SOUTH AUSTRALIA — There’s no shortage of research showing how drinking coffee is good for health, but is there a point where consuming too much can be harmful? Researchers from the University of South Australia sought to answer that very question, and found that it’s best to stop after your fifth cup for the day.
While one study released in 2017 found that drinking four or more cups daily may reduce one’s risk of death from any cause, this latest work determined that drinking six or more cups in a day increases a person’s risk of developing heart disease by up to 22 percent. That’s because too much caffeine can cause high blood pressure, a precursor to heart disease, researchers say.
“Coffee is the most commonly consumed stimulant in the world – it wakes us up, boosts our energy and helps us focus – but people are always asking ‘How much caffeine is too much?'” says study co-author Elina Hyppönen, a professor at the Australian Centre for Precision Health, in a statement. “Most people would agree that if you drink a lot of coffee, you might feel jittery, irritable or perhaps even nauseous – that’s because caffeine helps your body work faster and harder, but it is also likely to suggest that you may have reached your limit for the time being.”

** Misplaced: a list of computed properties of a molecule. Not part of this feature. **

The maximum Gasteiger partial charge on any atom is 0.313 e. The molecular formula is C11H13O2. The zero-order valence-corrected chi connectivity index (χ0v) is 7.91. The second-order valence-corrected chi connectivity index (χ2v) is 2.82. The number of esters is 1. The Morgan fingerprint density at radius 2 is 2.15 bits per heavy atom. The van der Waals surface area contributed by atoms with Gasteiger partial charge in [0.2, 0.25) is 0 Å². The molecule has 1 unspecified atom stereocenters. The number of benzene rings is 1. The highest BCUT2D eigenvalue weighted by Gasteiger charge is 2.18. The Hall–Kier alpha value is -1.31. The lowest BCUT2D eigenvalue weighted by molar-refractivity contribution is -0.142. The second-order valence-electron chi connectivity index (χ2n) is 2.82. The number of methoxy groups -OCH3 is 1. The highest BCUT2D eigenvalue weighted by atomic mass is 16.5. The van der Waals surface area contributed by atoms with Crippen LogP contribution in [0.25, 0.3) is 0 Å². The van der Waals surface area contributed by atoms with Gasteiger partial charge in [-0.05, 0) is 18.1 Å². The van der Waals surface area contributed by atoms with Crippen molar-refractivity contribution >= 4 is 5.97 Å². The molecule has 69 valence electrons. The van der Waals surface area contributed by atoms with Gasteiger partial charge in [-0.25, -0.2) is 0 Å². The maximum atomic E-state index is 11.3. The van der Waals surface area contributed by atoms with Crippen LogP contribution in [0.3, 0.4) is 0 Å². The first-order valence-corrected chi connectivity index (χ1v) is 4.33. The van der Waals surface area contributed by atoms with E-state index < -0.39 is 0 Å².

Hyppönen says the study is first to set a limit on safe coffee consumption when it comes to heart health.
For their research, the authors pulled data from 347,077 adults in the United Kingdom between ages 37 and 73. They compared coffee consumption habits to diagnoses of heart disease, and studied whether carriers of a gene that metabolizes caffeine faster could consume caffeine more frequently without suffering any negative effects. They determined even those with the gene weren’t at any less risk.
“In order to maintain a healthy heart and a healthy blood pressure, people must limit their coffees to fewer than six cups a day – based on our data six was the tipping point where caffeine started to negatively affect cardiovascular risk,” says Hyppönen.
“Knowing the limits of what’s good for you and what’s not is imperative. As with many things, it’s all about moderation; overindulge and your health will pay for it,” Hyppönen concludes.
The study is published in The American Journal of Clinical Nutrition.